If you're thinking of doing a colon cleanse for weight loss because you'd love to drop a couple of pounds really quickly, then this guide couldn't be more perfect for you.
I'll explain exactly how colon cleansing works and then show you some real science on its benefits and risks.
More importantly, you'll find out how much weight you can expect to lose with a colon cleanse.
Before we dive in, you can take a quick look at what's covered in this guide:
Is it possible to lose up to 40 pounds with colon cleansing?
I've been working in the weight loss industry for a long time (and I've helped lots of people get real life results), but this just may be the most outrageous rumor I've ever heard:
John Wayne, the famous actor, supposedly had 40 pounds of accumulated waste in his colon. (This was discovered after his death.)
Now, we all know we all know how exaggerated rumors get, but still, this one got me thinking...
What if a single colon cleansing procedure could help us lose 20, 10, or even "just" 5 pounds?
Even if you lost just a few pounds, this would still be pretty awesome, especially since you can get a colon cleanse done within an hour.
But before we get to that, let's take a closer look at how colon cleansing even works.
How does colon cleansing even work?
By far the most common way of doing a colon cleanse is with water. This type of a colon cleanse is also called "colonic irrigation", "colon hydrotherapy", or simply a "colonic".
Here's how it usually goes down:
You lay down and a small and lubricated tube is inserted about an inch up your butt (this shouldn't hurt at all).
Then, warm water starts flowing inside you and after a while you'll feel a sudden urge to rush to the toilet.
Except, you won't have to, because the tube inside will be used to flush everything out of your colon.
If you're going to do a colon cleanse this way, I strongly suggest you pay a professional to do it (and ignore the "Do-it-Yourself" kits on the market).
But there are some other options as well...
Can you do a weight loss colon cleanse on your own?
If you're not a fan of sticking things up your butt (I can totally relate), you can drink down a colon cleansing powder.
If you're like me, you'll definitely prefer a colon cleanser you can simply drink down.
And don't worry, this stuff won't put you through an intense, diarrhea-like experience. In fact, with this, you'll probably wonder if it works at all.
Which brings us right to the question on everybody's mind:
How much weight can you realistically expect to lose?
Who better to turn to for answers than science?
Here's a study that looked at colon cleansing and weight loss. In this study, people lost 2.6 lbs (1.2 kg) on average.
Nice, but certainly a far cry from the 40-pound rumor. But hold on, it gets better:
Another study compared many different colon cleansing methods. The most powerful colon cleanser helped people get rid of almost 7 lbs (3 kg) of weight.
Yes, this is a lot better. Nowhere near 40 pounds, but better.
But there's a catch.
The most powerful colon cleanser of them all
You see, the colon cleanser that delivered the biggest weight drop in the study above is actually an "industrial strength" colon cleanser.
This stuff can only be prescribed by a doctor and is used to quickly flush out your colon before surgery.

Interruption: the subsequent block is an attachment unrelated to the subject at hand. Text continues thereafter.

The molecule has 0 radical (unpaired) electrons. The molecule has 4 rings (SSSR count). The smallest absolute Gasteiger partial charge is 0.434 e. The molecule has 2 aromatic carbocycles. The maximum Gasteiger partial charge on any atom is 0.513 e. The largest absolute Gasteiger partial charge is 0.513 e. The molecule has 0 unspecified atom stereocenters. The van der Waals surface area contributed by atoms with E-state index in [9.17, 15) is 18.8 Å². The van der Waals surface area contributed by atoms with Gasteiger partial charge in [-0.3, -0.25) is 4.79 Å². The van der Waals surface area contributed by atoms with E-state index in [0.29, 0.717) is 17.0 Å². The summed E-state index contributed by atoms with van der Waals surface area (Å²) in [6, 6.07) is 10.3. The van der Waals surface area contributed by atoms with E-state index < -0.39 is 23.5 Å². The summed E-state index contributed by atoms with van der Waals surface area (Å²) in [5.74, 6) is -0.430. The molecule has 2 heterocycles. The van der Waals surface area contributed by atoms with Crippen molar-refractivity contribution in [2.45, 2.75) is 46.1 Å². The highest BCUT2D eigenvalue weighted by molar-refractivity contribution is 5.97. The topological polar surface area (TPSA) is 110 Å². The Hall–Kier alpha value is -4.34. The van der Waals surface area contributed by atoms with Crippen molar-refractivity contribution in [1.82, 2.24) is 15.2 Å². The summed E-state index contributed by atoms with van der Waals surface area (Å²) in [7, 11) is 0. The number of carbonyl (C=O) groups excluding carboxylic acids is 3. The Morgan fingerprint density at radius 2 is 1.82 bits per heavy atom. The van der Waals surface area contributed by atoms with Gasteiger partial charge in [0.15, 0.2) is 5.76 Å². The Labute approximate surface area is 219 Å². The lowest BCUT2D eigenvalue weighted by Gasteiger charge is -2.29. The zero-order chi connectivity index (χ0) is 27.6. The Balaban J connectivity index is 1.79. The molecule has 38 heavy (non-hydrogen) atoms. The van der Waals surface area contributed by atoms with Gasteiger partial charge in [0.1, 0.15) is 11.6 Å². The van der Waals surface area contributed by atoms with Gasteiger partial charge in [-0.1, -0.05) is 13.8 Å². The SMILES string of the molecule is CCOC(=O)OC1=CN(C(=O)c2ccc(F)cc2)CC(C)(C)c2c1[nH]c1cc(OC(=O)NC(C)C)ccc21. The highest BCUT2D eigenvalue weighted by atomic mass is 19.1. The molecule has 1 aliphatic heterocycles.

So we have to be realistic here.
If the most powerful colon cleansers in medicine can "only" help you get rid of up to 7 lbs (3kg) of weight, then you really can't expect any weight loss miracles from plain water.
So while you may lose some weight, you can probably count on dropping (way) less than 7 lbs (3kg).
How does science feel about colon cleansing?
The fact is, modern medicine knows absolutely nothing about "accumulated fecal matter" aka stuff that can supposedly get stuck on the walls of your colon.
No colorectal surgeon (guys who have actually seen the insides of many human colons) ever saw anything even remotely resembling a "thick layer of matter" on a colon wall.
Just think about this for a while.
Modern medicine can detect tumors, cancer, fractured bone, damaged organs, and countless other problems in our bodies.
So, is it really possible that those guys would have overlooked as much as 40 pounds of stuff each of us could be carrying around in our colons?
Other benefits and risks involved
Here's some science that rips apart the many claims made these days about the benefits of colon cleanse.
If science is to be trusted (I'll leave this decision entirely up to you), colon cleansing is nothing but an ancient theory that can do a lot more harm than good.
And while the benefits of colon cleansing remain to be proven, quite a few risks have actually been connected to colon cleansing.
Think stuff like vomiting, bloating, cramping, renal failure, and even death.
So here's the bottom line...
Summary (actionable takeaways)
Without any scientific proof of its benefits (and plenty of evidence on its risks), I can't really recommend doing a colon cleanse for weight loss.
While you probably will drop a couple of pounds pretty quickly, the number will probably stay well below 7 lbs (3kg).
And you certainly won't get rid of any "accumulated fecal matter" (at least not according to modern science and people who actually looked inside live human colons).
More likely, any weight you might have lost with a colon cleanse will simply come back after just a few good meals.
1. Holte K, Nielsen KG, Madsen JL, Kehlet H. Physiologic effects of bowel preparation. Dis Colon Rectum 2004;47(8):1397-1402.
2. Patel V, et al. Intestinal and renal effects of low-volume phosphate and sulfate cathartic solutions designed for cleansing the colon: pathophysiological studies in five normal subjects. Am J Gastroenterol 2009;104:953-965.
3. Ernst E. Colonic irrigation and the theory of autointoxication: a triumph of ignorance over science. J Clin Gastroenterol 1997;24:196-8.